As Jews become more globally conscious, and open their wallets to more nonsectarian causes, their impact on the wider community becomes more pronounced.
But Jewish institutions, now sharing a finite pool of funds with the world at large, may find themselves trying to satisfy the needs of their own community with fewer resources.
In 2009 and 2010, 24 percent of the dollars donated by Jewish foundations went to Jewish institutions, according to a study published by the Institute for Jewish and Community Research in February 2012.
“Jewish institutions,” for purposes of the study, were defined as any “charitable organizations that serve the Jewish community directly or serve the general community with an expicitly Jewish mission.” All grants made to organizations in Israel were considered “Jewish.”
Although the amount of money given to Jewish causes did increase by 3 percent from the previous IJCR study, foundations are still giving the bulk of their money to organizations either without a Jewish mission, or that do not directly serve the Jewish community. Individual Jewish donors also are giving to nonsectarian causes at higher rates than they are giving to sectarian causes.
“How do we explain the decision of Jews to channel so much of their money outside of the Jewish community?” asked Jack Wertheimer, professor of American Jewish history at the Jewish Theological Seminary in New York. “It has to do with the declining sense of responsibility that some Jews feel about taking care of their own.”
Organizations such as the American Jewish World Service and Avodah work to fight poverty in the developing world and in impoverished areas of the United States. They see their missions as a reflection of the Jewish mandate of tikkun olam (repairing the world). But are Jews who donate to these types of organizations doing so at the expense of the institutions that funnel their dollars directly to the Jewish community?
“Some Jewish organizations are promoting repair of the world rather than repair of the Jewish world,” Wertheimer said. “They claim what they’re doing is drawing people in, that giving to nonsectarian causes is a Jewish thing to do.”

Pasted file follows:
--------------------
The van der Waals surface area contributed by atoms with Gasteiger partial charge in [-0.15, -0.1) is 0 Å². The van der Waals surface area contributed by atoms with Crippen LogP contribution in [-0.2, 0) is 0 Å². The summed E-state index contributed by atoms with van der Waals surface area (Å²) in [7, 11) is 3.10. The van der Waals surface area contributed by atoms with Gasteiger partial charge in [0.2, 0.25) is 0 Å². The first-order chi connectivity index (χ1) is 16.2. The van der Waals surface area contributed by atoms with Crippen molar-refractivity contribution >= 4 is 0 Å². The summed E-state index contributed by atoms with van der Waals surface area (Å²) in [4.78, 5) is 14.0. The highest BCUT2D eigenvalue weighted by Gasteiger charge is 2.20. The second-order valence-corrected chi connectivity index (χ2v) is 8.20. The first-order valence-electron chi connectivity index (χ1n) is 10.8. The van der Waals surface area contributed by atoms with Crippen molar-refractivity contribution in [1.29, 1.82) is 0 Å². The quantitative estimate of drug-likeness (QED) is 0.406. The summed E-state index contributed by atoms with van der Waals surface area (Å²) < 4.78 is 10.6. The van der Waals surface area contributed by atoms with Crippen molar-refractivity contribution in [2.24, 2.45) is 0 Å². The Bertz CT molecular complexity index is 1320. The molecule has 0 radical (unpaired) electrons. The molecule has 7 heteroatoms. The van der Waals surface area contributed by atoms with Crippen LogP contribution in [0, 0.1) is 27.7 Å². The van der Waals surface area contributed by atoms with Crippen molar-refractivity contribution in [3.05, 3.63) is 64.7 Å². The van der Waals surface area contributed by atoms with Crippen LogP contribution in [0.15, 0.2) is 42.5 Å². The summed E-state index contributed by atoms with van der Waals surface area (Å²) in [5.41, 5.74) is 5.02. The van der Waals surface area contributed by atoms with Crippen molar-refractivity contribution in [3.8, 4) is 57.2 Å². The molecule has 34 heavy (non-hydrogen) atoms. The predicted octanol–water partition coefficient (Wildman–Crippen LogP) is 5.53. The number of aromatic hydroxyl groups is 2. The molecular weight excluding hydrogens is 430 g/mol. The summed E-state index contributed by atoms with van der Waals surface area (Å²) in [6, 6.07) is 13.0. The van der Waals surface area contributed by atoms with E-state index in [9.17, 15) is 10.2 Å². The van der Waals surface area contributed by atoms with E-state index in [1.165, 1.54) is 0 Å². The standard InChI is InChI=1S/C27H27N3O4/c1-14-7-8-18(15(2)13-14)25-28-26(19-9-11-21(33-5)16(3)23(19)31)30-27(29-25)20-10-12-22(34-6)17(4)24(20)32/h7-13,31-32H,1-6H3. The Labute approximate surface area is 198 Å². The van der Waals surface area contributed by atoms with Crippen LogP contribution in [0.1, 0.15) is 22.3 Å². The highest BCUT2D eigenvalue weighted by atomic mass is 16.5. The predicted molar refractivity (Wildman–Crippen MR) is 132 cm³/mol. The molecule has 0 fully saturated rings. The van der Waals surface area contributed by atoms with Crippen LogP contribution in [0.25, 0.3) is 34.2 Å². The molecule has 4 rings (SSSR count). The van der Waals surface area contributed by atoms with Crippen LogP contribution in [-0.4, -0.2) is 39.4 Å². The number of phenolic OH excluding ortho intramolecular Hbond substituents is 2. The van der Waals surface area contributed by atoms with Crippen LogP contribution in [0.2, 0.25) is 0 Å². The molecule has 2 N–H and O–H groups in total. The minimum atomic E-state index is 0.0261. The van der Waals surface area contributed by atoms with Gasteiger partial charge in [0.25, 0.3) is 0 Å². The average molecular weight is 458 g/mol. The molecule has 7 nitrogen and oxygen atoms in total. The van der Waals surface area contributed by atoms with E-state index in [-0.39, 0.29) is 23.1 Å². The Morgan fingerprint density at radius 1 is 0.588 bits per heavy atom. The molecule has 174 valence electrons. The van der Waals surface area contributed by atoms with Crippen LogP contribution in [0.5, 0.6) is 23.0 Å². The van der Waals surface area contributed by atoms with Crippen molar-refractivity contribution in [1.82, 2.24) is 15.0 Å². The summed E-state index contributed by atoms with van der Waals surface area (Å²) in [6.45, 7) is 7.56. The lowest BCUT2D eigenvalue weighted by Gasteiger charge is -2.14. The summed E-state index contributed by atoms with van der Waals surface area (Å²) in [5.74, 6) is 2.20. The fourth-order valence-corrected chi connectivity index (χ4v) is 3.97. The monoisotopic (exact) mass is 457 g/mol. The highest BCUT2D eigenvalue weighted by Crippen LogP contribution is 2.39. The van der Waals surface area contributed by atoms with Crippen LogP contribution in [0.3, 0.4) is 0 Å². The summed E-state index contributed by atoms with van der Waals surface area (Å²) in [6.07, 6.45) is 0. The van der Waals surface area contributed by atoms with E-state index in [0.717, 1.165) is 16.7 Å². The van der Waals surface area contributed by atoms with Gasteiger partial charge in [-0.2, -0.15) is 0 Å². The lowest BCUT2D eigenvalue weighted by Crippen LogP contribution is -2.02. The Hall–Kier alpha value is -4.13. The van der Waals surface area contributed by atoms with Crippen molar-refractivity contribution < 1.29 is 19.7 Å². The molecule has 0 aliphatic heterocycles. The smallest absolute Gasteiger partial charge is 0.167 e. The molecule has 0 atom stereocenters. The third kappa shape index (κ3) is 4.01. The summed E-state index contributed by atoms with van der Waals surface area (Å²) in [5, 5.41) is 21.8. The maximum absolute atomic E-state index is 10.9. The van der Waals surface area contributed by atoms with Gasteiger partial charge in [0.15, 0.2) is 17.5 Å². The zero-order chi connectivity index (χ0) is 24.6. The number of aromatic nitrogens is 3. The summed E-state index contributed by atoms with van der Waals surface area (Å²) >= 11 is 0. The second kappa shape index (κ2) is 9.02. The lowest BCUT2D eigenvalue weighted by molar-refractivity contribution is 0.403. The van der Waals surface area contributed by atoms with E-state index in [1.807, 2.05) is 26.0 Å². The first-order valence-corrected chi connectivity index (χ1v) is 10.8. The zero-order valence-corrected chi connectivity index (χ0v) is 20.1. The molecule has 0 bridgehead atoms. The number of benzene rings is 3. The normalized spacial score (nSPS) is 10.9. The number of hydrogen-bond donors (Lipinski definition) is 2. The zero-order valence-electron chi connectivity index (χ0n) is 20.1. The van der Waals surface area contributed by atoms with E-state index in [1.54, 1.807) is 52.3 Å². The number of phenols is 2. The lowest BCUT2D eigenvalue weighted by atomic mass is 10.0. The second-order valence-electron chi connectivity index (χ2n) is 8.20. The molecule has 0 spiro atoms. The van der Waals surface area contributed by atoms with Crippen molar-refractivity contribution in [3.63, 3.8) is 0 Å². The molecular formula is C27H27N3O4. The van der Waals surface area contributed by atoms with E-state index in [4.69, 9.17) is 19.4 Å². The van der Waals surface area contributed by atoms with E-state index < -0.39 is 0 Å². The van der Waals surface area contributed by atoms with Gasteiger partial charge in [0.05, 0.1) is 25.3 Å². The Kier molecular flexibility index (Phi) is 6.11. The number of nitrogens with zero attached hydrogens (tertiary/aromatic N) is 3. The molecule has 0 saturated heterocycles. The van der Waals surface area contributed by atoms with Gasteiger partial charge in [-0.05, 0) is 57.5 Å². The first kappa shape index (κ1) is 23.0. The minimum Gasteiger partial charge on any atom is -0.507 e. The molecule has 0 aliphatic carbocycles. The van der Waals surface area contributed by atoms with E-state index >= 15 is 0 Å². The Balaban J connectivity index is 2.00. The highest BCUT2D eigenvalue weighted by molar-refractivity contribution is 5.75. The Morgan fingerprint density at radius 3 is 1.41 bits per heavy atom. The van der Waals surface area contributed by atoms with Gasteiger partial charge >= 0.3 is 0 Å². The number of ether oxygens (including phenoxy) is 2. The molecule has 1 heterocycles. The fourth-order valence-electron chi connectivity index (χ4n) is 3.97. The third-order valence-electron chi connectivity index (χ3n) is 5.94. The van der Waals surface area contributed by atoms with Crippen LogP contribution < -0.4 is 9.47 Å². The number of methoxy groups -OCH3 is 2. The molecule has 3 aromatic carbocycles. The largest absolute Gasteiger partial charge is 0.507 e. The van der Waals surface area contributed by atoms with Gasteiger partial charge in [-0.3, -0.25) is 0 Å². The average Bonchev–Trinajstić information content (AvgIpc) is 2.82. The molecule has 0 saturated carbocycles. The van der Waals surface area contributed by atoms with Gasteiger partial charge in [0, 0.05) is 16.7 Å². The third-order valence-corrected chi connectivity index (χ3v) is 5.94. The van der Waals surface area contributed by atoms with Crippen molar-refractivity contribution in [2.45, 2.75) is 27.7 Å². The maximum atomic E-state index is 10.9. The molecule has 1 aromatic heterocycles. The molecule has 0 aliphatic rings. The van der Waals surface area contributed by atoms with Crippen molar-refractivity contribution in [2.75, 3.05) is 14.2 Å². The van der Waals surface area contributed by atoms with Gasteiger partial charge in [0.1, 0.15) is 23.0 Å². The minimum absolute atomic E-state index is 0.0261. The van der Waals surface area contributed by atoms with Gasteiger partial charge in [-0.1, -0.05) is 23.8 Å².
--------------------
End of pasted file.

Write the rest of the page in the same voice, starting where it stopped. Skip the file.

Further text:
Aaron Dorfman, vice president of programs of the AJWS, does not view the question of Jewish giving as an either/or proposition in regard to sectarian and nonsectarian causes, and says that mindset is a “red herring.”
“We should be doing both [kinds of giving], and more of it,” he said.
The AJWS has been running an online campaign called “Where Do You Give?” The initiative, which includes blogging about giving and a tzedaka box design contest, is aimed at sparking conversations about the future of philanthropy in the Jewish community so that people can be “more intentional with their giving,” Dorfman said.
“We wanted to expand our collective universe of obligation, and how we think about who we’re obligated to in the world,” Dorfman said. “Our tradition teaches us to care for the stranger. AJWS interprets that as a directive about the poorest people in the world, and those who face the greatest challenges. That’s our mandate.”
“I think the American Jewish community is answering the charge,” Dorfman continued. “We are increasing awareness of what is happening around the world, and there is a correlated obligation that goes with that. I think the younger generation is committed to figuring out their responsibilities in a globally connected world.”
The evidence shows that the Jewish world indeed has been answering the charge of groups like AJWS. The organization is funded by several foundations including the Jim Joseph Foundation and the Geffen Foundation as well as individual donors, Dorfman said. And young Jews from throughout North America are volunteering their time to travel to underdeveloped countries to do hands-on tikkun olam.
“There is a significant opportunity to expand what the definition of philanthropy means, not just giving money, but giving time and passion to causes,” said Lisa Eisen, national director of the Charles and Lynn Schusterman Family Foundation. “Young people don’t necessarily have a lot of dollars, but they want to make a difference.”
Eisen sees the trend in hands-on philanthropy as just one among many that is shaping the world of Jewish giving.
“Over the past two decades, there have been tectonic shifts [in Jewish philanthropy],” she said.